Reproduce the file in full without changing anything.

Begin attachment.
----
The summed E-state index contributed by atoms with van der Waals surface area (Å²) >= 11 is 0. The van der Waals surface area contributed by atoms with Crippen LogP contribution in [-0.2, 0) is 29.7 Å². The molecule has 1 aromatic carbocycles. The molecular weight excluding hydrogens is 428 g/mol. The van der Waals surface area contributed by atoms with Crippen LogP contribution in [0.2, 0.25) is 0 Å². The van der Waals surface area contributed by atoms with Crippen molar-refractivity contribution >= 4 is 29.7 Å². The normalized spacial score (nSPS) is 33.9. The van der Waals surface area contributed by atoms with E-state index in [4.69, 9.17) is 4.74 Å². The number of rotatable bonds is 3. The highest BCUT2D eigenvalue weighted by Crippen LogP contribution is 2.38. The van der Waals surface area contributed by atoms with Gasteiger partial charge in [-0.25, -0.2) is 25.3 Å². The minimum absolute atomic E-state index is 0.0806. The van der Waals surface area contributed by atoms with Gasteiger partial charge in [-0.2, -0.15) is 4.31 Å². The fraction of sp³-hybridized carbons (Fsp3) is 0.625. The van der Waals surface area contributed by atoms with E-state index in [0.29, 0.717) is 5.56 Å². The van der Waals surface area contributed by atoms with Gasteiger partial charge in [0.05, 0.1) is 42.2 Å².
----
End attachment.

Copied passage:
The summed E-state index contributed by atoms with van der Waals surface area (Å²) >= 11 is 0. The van der Waals surface area contributed by atoms with Crippen LogP contribution in [-0.2, 0) is 29.7 Å². The molecule has 1 aromatic carbocycles. The molecular weight excluding hydrogens is 428 g/mol. The van der Waals surface area contributed by atoms with Crippen LogP contribution in [0.2, 0.25) is 0 Å². The van der Waals surface area contributed by atoms with Crippen molar-refractivity contribution >= 4 is 29.7 Å². The normalized spacial score (nSPS) is 33.9. The van der Waals surface area contributed by atoms with E-state index in [4.69, 9.17) is 4.74 Å². The number of rotatable bonds is 3. The highest BCUT2D eigenvalue weighted by Crippen LogP contribution is 2.38. The van der Waals surface area contributed by atoms with Gasteiger partial charge in [-0.25, -0.2) is 25.3 Å². The minimum absolute atomic E-state index is 0.0806. The van der Waals surface area contributed by atoms with Gasteiger partial charge in [-0.2, -0.15) is 4.31 Å². The fraction of sp³-hybridized carbons (Fsp3) is 0.625. The van der Waals surface area contributed by atoms with E-state index in [0.29, 0.717) is 5.56 Å². The van der Waals surface area contributed by atoms with Gasteiger partial charge in [0.05, 0.1) is 42.2 Å².